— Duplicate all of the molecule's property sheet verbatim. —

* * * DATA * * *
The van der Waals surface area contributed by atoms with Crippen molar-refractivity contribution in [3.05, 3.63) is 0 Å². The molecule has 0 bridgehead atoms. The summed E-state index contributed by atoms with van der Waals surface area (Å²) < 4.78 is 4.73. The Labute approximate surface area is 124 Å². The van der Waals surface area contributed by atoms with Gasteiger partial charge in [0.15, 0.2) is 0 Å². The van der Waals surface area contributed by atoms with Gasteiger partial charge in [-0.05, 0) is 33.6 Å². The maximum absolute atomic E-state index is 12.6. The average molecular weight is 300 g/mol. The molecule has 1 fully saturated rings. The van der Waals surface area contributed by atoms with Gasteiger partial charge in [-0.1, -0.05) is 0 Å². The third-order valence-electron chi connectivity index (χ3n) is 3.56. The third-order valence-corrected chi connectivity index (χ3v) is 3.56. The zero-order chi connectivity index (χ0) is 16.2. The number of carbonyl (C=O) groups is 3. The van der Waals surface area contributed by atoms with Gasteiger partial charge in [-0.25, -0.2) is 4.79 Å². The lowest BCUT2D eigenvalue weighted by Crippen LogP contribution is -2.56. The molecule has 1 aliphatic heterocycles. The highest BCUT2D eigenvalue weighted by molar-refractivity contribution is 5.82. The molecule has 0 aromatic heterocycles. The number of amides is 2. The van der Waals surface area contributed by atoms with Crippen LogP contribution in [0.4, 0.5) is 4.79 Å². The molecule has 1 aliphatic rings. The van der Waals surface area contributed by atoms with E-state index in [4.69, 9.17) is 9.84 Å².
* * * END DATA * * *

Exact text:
The van der Waals surface area contributed by atoms with Crippen molar-refractivity contribution in [3.05, 3.63) is 0 Å². The molecule has 0 bridgehead atoms. The summed E-state index contributed by atoms with van der Waals surface area (Å²) < 4.78 is 4.73. The Labute approximate surface area is 124 Å². The van der Waals surface area contributed by atoms with Gasteiger partial charge in [0.15, 0.2) is 0 Å². The van der Waals surface area contributed by atoms with Gasteiger partial charge in [-0.05, 0) is 33.6 Å². The maximum absolute atomic E-state index is 12.6. The average molecular weight is 300 g/mol. The molecule has 1 fully saturated rings. The van der Waals surface area contributed by atoms with Gasteiger partial charge in [-0.1, -0.05) is 0 Å². The third-order valence-electron chi connectivity index (χ3n) is 3.56. The third-order valence-corrected chi connectivity index (χ3v) is 3.56. The zero-order chi connectivity index (χ0) is 16.2. The number of carbonyl (C=O) groups is 3. The van der Waals surface area contributed by atoms with Gasteiger partial charge in [-0.25, -0.2) is 4.79 Å². The lowest BCUT2D eigenvalue weighted by Crippen LogP contribution is -2.56. The molecule has 1 aliphatic heterocycles. The highest BCUT2D eigenvalue weighted by molar-refractivity contribution is 5.82. The molecule has 0 aromatic heterocycles. The number of amides is 2. The van der Waals surface area contributed by atoms with Crippen LogP contribution in [0.4, 0.5) is 4.79 Å². The molecule has 1 aliphatic rings. The van der Waals surface area contributed by atoms with E-state index in [4.69, 9.17) is 9.84 Å².